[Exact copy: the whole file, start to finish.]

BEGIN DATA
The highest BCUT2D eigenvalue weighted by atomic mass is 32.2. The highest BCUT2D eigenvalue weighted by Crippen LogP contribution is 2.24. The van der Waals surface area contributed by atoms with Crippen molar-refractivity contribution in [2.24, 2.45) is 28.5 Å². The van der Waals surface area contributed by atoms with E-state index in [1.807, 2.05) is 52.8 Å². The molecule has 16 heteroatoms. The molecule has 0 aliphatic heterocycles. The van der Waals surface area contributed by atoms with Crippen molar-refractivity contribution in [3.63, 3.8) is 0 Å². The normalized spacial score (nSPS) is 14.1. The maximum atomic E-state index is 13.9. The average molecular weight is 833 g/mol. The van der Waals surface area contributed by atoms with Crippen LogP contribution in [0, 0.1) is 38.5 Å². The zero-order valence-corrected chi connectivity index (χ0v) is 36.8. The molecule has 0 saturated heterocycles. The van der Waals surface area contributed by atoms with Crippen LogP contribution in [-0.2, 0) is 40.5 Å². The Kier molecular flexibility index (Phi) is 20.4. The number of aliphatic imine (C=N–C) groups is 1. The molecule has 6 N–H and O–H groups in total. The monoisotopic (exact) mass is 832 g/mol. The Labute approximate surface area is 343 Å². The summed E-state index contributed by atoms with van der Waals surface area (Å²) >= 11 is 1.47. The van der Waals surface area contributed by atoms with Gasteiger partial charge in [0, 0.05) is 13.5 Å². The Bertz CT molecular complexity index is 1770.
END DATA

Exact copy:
The highest BCUT2D eigenvalue weighted by atomic mass is 32.2. The highest BCUT2D eigenvalue weighted by Crippen LogP contribution is 2.24. The van der Waals surface area contributed by atoms with Crippen molar-refractivity contribution in [2.24, 2.45) is 28.5 Å². The van der Waals surface area contributed by atoms with E-state index in [1.807, 2.05) is 52.8 Å². The molecule has 16 heteroatoms. The molecule has 0 aliphatic heterocycles. The van der Waals surface area contributed by atoms with Crippen molar-refractivity contribution in [3.63, 3.8) is 0 Å². The normalized spacial score (nSPS) is 14.1. The maximum atomic E-state index is 13.9. The average molecular weight is 833 g/mol. The van der Waals surface area contributed by atoms with Crippen LogP contribution in [0, 0.1) is 38.5 Å². The zero-order valence-corrected chi connectivity index (χ0v) is 36.8. The molecule has 0 saturated heterocycles. The van der Waals surface area contributed by atoms with Crippen LogP contribution in [-0.2, 0) is 40.5 Å². The Kier molecular flexibility index (Phi) is 20.4. The number of aliphatic imine (C=N–C) groups is 1. The molecule has 6 N–H and O–H groups in total. The monoisotopic (exact) mass is 832 g/mol. The Labute approximate surface area is 343 Å². The summed E-state index contributed by atoms with van der Waals surface area (Å²) >= 11 is 1.47. The van der Waals surface area contributed by atoms with Gasteiger partial charge in [0, 0.05) is 13.5 Å². The Bertz CT molecular complexity index is 1770.